Research proves it: the human body is designed for strenuous, long-haul adventure. Recent studies have even suggested that endurance running actually shaped the evolution of the human body. According to Harvard paleoanthropologist Daniel Lieberman, an author of many such studies and The Story of the Human Body, human beings "are fundamentally adapted to get exercise." But the gym is not enough. "There's nothing like the real thing," says Adam Chase, president of the All American Trail Running Association. The outdoors is simply more demanding. "When you're out on the trail, you have to dance through the rocks and routes." That translates into automatic interval training, which strengthens your heart by forcing it to learn to adapt to just about anything. Here's your guide to getting your heart in shape – and having fun while you're at it.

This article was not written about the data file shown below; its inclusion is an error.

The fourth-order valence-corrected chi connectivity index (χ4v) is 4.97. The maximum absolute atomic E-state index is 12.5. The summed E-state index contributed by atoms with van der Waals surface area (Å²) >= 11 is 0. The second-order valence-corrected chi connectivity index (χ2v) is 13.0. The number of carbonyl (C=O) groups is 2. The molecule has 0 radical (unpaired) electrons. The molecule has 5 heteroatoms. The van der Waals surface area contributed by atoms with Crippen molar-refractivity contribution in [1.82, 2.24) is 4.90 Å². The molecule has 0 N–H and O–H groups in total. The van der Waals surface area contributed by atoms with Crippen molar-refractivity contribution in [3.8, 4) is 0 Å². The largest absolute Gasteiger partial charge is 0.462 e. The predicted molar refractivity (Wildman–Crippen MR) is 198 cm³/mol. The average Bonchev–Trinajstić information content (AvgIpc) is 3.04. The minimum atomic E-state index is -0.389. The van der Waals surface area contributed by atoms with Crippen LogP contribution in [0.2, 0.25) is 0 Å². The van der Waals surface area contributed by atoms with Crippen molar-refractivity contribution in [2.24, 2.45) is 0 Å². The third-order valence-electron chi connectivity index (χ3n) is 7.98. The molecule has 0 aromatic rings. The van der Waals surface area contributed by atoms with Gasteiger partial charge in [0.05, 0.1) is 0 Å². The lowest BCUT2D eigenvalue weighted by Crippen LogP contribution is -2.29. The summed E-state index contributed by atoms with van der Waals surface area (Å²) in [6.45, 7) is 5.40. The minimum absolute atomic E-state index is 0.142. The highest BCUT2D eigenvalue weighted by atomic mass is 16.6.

Snowshoeing on unpacked snow, even at a sluggish 3 mph, can expend twice the energy as walking on a treadmill. You'll hit your cardiovascular system a whole new way if you do your shoeing at high altitude, where, over time, your body will produce more red blood cells.
Not only does it demand power from your quads, hams, glutes, and calves, snowshoeing also taxes the stabilizer muscles (the adductors and abductors) on the inside and outside of the thighs as you work to balance yourself on the shifting surface of the snow.
Amp It Up
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Ryan Alford, publisher of Snowshoe Magazine, recommends alternating five minutes of shoeing on the more cooperative harder-packed, on-trail snow with five minutes on unpacked off-trail snow. The softer snow is where your body has to work the hardest, especially when you have to negotiate obstacles in your path, while the hard-packed snow offers a chance to recover a bit. Each week tack on an additional on-trail/off-trail interval; if it all feels too easy, challenge yourself whenever possible with off-trail inclines.